ARLINGTON, Va. -- Braden Holtby is ready for the bright lights of New York -- even though, he says, the lights aren't actually that bright after all.
"It's just a different color in there," Holtby said of playing in New York's Madison Square Garden. "It's almost a yellow."
Holtby spoke Friday about his limited experience playing in "The World's Most Famous Arena" as the Washington Capitals prepared for the opener of their Eastern Conference Semifinal series against the top-seeded New York Rangers.
The rookie goaltender started the Caps' regular-season finale in New York and turned aside 35 of 36 Rangers' shots in a 4-1 Washington win. The loss kept the Rangers from claiming the Presidents' Trophy.
Exactly three weeks after his first career start in New York, Holtby will start again for the Capitals in Game 1 on Saturday (3 p.m. ET; NBC, CBC). Holtby believes his having played in New York once before will make him feel more at ease with the surroundings.
"Especially with getting used to the lighting and whatnot and the different confines," he said. "It's not exactly your typical building. It was good to play in it… Darker buildings usually it impact the goalies more than usual."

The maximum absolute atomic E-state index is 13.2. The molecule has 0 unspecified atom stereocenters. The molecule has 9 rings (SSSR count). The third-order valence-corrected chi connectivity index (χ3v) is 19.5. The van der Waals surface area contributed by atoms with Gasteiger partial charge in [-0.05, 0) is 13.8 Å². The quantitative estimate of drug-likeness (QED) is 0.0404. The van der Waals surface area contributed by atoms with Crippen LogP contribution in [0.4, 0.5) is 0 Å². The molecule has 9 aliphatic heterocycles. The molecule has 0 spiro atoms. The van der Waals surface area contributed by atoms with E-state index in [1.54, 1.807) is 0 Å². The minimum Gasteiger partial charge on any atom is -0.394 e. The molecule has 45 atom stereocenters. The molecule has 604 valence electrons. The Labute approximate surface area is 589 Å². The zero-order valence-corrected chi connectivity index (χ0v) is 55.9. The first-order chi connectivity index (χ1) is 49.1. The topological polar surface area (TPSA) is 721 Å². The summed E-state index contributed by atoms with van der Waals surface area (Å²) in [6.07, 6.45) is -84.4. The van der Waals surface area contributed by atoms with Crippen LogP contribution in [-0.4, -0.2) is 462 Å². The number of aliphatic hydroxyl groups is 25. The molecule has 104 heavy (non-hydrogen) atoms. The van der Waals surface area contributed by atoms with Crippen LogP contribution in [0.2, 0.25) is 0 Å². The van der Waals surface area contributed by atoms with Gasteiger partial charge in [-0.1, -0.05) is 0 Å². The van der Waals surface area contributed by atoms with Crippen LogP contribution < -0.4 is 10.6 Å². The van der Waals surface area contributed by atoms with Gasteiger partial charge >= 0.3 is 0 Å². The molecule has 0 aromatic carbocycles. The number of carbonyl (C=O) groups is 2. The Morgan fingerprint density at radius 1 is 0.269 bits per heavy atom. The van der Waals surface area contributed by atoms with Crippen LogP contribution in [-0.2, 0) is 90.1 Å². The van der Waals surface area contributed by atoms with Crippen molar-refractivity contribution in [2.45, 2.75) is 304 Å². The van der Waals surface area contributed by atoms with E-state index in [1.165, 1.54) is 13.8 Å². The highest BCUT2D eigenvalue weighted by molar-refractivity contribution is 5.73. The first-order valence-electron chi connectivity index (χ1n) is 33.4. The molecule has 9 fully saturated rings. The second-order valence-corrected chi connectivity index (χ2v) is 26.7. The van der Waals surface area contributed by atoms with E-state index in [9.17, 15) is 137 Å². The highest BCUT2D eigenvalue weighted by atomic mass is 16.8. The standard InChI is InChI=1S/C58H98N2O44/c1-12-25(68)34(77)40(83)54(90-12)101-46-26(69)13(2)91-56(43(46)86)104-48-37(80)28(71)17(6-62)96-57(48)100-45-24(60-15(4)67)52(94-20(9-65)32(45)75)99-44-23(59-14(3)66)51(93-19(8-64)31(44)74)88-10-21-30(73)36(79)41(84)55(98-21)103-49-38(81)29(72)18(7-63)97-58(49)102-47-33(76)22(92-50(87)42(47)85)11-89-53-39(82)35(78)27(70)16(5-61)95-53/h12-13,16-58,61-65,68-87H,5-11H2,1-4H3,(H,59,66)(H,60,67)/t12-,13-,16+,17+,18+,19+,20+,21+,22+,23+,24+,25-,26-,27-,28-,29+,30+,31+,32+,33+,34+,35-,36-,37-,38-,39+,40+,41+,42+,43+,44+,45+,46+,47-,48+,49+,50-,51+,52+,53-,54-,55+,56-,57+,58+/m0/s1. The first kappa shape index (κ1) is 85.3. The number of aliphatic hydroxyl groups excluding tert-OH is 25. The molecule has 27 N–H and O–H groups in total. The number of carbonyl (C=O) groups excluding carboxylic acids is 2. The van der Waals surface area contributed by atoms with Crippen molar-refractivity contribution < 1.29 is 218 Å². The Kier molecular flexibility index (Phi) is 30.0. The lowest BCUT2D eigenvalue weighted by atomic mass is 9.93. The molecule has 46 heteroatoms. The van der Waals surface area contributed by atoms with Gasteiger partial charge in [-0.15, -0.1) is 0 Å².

Holtby says that he's confident that the arena lightning won't be a distraction and that he's not worried about the hostile environment that will greet the Caps in New York.
"It doesn't bother me that much," he said. "That's what everyone pays the money for is to have their two cents. It's good. It's not motivation, but it's definitely fun… If someone was playing the [Toronto Blue] Jays in the playoffs or something, I'd probably heckle them, too. That's what happens. It's hockey. It's fun. It adds to the intensity and it's a good thing."
Holtby became the third rookie goalie to backstop a team to a series win over the defending Stanley Cup champions when the Caps eliminated the Boston Bruins in seven games in Round 1. The 22-year-old stopped 31 shots in the Caps' 2-1 overtime win in Game 7, and he enters Round 2 with a 2.00 goals-against-average and .940 save percentage.
"I don't feel more comfortable or anything," Holtby said of his confidence now compared to before the Stanley Cup Playoffs began. "Not that I felt uncomfortable before. It's still the same. We're still a confident group in here. I still feel confident in my abilities that I can give this team a chance to win. It doesn't change much. It's still the Capitals vs. Rangers."
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It's pretty crazy, but believe me when I say we didn't draft these players with the mindset we had to because they had good hockey-playing dads. It just turned out that way. But we're certainly glad they're a part of our organization.